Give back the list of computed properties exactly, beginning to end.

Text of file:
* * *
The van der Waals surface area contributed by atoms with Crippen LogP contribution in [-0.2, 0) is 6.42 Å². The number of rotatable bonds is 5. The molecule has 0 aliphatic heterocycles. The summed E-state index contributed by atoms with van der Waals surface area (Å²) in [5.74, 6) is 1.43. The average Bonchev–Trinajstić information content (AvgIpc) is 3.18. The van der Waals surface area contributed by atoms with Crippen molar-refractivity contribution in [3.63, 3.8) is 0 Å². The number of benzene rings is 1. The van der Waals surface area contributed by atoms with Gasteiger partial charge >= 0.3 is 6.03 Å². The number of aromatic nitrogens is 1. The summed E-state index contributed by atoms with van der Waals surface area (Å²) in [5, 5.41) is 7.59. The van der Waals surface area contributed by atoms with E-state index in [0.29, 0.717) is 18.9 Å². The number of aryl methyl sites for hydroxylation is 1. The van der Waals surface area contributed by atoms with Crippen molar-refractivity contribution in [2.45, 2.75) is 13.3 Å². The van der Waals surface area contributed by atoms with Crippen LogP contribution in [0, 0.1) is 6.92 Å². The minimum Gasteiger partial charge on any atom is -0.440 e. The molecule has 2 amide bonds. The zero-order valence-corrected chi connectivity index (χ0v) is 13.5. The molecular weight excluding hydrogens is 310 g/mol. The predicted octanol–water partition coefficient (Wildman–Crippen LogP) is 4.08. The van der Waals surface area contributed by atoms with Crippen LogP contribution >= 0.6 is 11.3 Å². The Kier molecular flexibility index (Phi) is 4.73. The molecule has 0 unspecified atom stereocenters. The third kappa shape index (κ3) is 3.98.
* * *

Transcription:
The van der Waals surface area contributed by atoms with Crippen LogP contribution in [-0.2, 0) is 6.42 Å². The number of rotatable bonds is 5. The molecule has 0 aliphatic heterocycles. The summed E-state index contributed by atoms with van der Waals surface area (Å²) in [5.74, 6) is 1.43. The average Bonchev–Trinajstić information content (AvgIpc) is 3.18. The van der Waals surface area contributed by atoms with Crippen molar-refractivity contribution in [3.63, 3.8) is 0 Å². The number of benzene rings is 1. The van der Waals surface area contributed by atoms with Gasteiger partial charge >= 0.3 is 6.03 Å². The number of aromatic nitrogens is 1. The summed E-state index contributed by atoms with van der Waals surface area (Å²) in [5, 5.41) is 7.59. The van der Waals surface area contributed by atoms with E-state index in [0.29, 0.717) is 18.9 Å². The number of aryl methyl sites for hydroxylation is 1. The van der Waals surface area contributed by atoms with Crippen molar-refractivity contribution in [2.45, 2.75) is 13.3 Å². The van der Waals surface area contributed by atoms with Crippen LogP contribution in [0, 0.1) is 6.92 Å². The minimum Gasteiger partial charge on any atom is -0.440 e. The molecule has 2 amide bonds. The zero-order valence-corrected chi connectivity index (χ0v) is 13.5. The molecular weight excluding hydrogens is 310 g/mol. The predicted octanol–water partition coefficient (Wildman–Crippen LogP) is 4.08. The van der Waals surface area contributed by atoms with Crippen LogP contribution >= 0.6 is 11.3 Å². The Kier molecular flexibility index (Phi) is 4.73. The molecule has 0 unspecified atom stereocenters. The third kappa shape index (κ3) is 3.98.